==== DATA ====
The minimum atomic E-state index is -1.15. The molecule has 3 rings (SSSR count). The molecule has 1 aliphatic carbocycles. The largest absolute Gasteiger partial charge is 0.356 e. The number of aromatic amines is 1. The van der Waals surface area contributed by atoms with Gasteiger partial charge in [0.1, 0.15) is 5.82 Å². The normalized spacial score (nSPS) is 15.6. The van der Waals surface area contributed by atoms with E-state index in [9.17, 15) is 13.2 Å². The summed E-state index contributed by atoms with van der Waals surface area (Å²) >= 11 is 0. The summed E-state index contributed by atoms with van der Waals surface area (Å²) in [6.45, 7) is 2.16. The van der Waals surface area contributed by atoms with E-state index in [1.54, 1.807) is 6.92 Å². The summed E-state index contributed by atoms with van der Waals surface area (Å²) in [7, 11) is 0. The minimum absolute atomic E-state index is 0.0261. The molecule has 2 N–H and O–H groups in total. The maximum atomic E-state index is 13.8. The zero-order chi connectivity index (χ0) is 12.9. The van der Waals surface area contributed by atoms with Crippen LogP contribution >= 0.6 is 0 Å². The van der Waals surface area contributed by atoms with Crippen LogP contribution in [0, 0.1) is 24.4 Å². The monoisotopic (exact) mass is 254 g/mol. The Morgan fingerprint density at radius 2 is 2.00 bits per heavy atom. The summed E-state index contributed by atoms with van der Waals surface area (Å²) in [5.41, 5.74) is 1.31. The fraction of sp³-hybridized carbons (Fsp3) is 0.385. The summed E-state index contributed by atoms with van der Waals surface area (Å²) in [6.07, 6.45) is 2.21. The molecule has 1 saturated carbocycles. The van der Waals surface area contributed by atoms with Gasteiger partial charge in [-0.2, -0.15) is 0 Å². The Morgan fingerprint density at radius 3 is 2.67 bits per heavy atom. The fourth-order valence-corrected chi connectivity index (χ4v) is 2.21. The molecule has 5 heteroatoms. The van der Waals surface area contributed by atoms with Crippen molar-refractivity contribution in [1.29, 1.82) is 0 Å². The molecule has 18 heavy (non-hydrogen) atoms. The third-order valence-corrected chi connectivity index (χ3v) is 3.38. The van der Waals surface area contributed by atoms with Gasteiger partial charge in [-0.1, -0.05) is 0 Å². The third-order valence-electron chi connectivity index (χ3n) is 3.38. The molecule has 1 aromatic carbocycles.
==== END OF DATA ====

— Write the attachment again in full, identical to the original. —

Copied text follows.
The minimum atomic E-state index is -1.15. The molecule has 3 rings (SSSR count). The molecule has 1 aliphatic carbocycles. The largest absolute Gasteiger partial charge is 0.356 e. The number of aromatic amines is 1. The van der Waals surface area contributed by atoms with Gasteiger partial charge in [0.1, 0.15) is 5.82 Å². The normalized spacial score (nSPS) is 15.6. The van der Waals surface area contributed by atoms with E-state index in [9.17, 15) is 13.2 Å². The summed E-state index contributed by atoms with van der Waals surface area (Å²) >= 11 is 0. The summed E-state index contributed by atoms with van der Waals surface area (Å²) in [6.45, 7) is 2.16. The van der Waals surface area contributed by atoms with E-state index in [1.54, 1.807) is 6.92 Å². The summed E-state index contributed by atoms with van der Waals surface area (Å²) in [7, 11) is 0. The minimum absolute atomic E-state index is 0.0261. The molecule has 2 N–H and O–H groups in total. The maximum atomic E-state index is 13.8. The zero-order chi connectivity index (χ0) is 12.9. The van der Waals surface area contributed by atoms with Crippen LogP contribution >= 0.6 is 0 Å². The van der Waals surface area contributed by atoms with Crippen LogP contribution in [0, 0.1) is 24.4 Å². The monoisotopic (exact) mass is 254 g/mol. The Morgan fingerprint density at radius 2 is 2.00 bits per heavy atom. The summed E-state index contributed by atoms with van der Waals surface area (Å²) in [5.41, 5.74) is 1.31. The fraction of sp³-hybridized carbons (Fsp3) is 0.385. The summed E-state index contributed by atoms with van der Waals surface area (Å²) in [6.07, 6.45) is 2.21. The molecule has 1 saturated carbocycles. The van der Waals surface area contributed by atoms with Gasteiger partial charge in [-0.2, -0.15) is 0 Å². The Morgan fingerprint density at radius 3 is 2.67 bits per heavy atom. The fourth-order valence-corrected chi connectivity index (χ4v) is 2.21. The molecule has 5 heteroatoms. The van der Waals surface area contributed by atoms with Crippen molar-refractivity contribution in [1.29, 1.82) is 0 Å². The molecule has 18 heavy (non-hydrogen) atoms. The third-order valence-corrected chi connectivity index (χ3v) is 3.38. The van der Waals surface area contributed by atoms with Gasteiger partial charge in [-0.1, -0.05) is 0 Å². The third-order valence-electron chi connectivity index (χ3n) is 3.38. The molecule has 1 aromatic carbocycles.